Chip troubles to hit GDP: ANZ

By Crystal Hsu  /  Staff reporter

Wed, Sep 11, 2019 - Page 12

Headwinds arising from a downturn in the semiconductor segment are to weigh on Taiwan’s economic performance, with GDP growth forecast to ease to 1.5 percent next year from an expected 2.1 percent this year, Australian and New Zealand Banking Group (ANZ) said yesterday.

The global semiconductor market this year is expected to decline 13.3 percent to US$406.6 billion, from a 13.7 percent expansion last year to an all-time high of US$468.8 billion, according to World Semiconductor Trade Statistics.

The trend means that domestic corporate earnings would come under pressure, while capital expenditure would remain below the historical trend, ANZ economists Bansi Madhavani and Raymond Yeung (楊宇霆) said.

“A weak semiconductor segment will keep growth impulses subdued next year, with GDP growth moderating to 1.5 percent and recovering to 2 percent in 2021,” they said in a report.

The nation is home to the world’s largest suppliers of chips used in smartphones, game consoles, laptops and 5G applications.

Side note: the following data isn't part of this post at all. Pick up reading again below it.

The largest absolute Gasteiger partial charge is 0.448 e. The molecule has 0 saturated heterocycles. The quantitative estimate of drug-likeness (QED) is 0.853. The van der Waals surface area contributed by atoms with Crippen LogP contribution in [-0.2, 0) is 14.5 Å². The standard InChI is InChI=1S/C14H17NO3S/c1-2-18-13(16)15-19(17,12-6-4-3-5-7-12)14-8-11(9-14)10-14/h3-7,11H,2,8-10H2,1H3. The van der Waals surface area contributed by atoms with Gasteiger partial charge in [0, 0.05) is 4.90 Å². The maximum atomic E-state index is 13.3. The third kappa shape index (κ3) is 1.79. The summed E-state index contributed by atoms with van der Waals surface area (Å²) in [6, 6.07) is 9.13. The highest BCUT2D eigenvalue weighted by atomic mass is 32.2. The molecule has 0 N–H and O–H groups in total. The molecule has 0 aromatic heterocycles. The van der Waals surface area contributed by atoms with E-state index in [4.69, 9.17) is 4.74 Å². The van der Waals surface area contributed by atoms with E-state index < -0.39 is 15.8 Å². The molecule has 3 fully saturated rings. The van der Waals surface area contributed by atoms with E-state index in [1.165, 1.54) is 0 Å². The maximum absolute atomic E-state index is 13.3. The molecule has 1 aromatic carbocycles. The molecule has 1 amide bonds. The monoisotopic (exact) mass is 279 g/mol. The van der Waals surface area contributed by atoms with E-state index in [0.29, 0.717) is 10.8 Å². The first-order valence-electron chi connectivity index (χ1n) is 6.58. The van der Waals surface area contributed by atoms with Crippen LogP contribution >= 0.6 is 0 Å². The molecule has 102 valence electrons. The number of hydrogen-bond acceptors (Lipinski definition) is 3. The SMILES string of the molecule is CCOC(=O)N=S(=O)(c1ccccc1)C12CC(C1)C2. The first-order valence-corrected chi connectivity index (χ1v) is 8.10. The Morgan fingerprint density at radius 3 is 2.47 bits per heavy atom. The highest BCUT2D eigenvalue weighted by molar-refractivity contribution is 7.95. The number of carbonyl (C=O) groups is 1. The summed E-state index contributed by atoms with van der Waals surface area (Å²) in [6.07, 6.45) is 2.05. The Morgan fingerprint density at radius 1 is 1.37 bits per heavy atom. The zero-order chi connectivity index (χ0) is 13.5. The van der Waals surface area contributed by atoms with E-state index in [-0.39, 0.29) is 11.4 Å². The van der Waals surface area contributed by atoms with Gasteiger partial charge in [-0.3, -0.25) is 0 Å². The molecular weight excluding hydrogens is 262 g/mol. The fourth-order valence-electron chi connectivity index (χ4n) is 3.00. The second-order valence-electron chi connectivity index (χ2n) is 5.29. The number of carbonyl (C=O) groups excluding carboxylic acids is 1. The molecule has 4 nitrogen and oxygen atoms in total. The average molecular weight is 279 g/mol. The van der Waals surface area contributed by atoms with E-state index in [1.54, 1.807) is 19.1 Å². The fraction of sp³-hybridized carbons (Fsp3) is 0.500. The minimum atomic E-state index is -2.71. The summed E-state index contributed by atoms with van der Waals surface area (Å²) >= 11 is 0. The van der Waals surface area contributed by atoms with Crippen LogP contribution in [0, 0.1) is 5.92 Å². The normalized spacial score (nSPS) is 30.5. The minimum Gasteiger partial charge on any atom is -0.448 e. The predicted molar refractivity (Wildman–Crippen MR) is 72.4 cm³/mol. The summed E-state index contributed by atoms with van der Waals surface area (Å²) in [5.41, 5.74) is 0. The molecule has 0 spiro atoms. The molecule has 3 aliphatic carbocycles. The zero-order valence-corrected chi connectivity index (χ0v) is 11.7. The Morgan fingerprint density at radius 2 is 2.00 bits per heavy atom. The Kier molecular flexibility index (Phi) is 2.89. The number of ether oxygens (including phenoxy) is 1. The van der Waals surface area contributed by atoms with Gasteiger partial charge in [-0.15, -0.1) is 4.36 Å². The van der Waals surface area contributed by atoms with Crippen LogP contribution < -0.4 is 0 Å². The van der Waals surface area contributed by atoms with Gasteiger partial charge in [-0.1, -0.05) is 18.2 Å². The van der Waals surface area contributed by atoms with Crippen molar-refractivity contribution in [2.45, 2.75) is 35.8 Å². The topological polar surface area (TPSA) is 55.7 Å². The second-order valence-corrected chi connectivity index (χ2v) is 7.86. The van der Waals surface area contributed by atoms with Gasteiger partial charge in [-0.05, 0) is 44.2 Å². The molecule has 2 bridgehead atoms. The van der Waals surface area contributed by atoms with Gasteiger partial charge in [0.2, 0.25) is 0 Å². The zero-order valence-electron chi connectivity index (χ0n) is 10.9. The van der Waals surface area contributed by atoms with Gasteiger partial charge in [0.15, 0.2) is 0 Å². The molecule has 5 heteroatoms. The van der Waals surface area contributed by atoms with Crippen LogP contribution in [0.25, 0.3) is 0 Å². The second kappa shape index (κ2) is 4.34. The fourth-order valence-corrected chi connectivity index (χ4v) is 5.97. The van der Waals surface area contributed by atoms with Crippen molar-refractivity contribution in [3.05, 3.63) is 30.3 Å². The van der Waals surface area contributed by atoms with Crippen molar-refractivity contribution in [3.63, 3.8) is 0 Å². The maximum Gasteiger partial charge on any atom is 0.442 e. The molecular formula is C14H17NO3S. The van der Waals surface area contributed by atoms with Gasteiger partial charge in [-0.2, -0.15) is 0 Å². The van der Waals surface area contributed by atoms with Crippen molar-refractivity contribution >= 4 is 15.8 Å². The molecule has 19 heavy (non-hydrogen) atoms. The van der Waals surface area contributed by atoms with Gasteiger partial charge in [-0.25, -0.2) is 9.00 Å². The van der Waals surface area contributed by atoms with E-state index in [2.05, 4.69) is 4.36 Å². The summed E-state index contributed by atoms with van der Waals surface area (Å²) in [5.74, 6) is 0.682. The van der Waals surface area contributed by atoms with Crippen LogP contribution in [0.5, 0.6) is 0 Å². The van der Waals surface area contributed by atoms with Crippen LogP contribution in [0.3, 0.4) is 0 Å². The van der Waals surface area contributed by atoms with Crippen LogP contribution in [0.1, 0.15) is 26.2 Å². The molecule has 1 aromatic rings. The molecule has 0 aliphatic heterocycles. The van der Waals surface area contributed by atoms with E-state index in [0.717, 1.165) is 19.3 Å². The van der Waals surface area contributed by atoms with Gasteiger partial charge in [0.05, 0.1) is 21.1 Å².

Semiconductor exports accounted for 32.3 percent of overall shipments last month, the Ministry of Finance said on Monday.

The pinch of US tariff hikes on smartphones and personal computers would be more evident next year after they take effect on Dec. 15, ANZ said.

In the context of US-China trade dispute, Taiwan is well placed to benefit from potential supply chain alignments, the banking group said, adding that more companies are moving out of China and expanding their footholds in Taiwan.

The government’s “Invest Taiwan” campaign as of Thursday last week saw more than NT$576 billion (US$18.44 million) in investment pledges by returning Taiwanese firms, supporting the nation’s export outlook for the second half of this year, it said.

However, this should not be read as an overall business improvement, as it is merely the effect of rerouting production bases, ANZ added.

GDP growth could improve going into 2021 if external demand conditions stabilize, aided by robust investments, it said.

The inflation rate would ease to 0.6 percent next year before inching up to 0.9 percent in 2021, it added.

In light of a weak growth impetus, a moderate inflation outlook and uncertain global trade conditions, the central bank is to keep the policy rate unchanged at 1.375 percent through 2021, ANZ said.

The central bank is due to review policy rates in its quarterly board meeting on Thursday next week.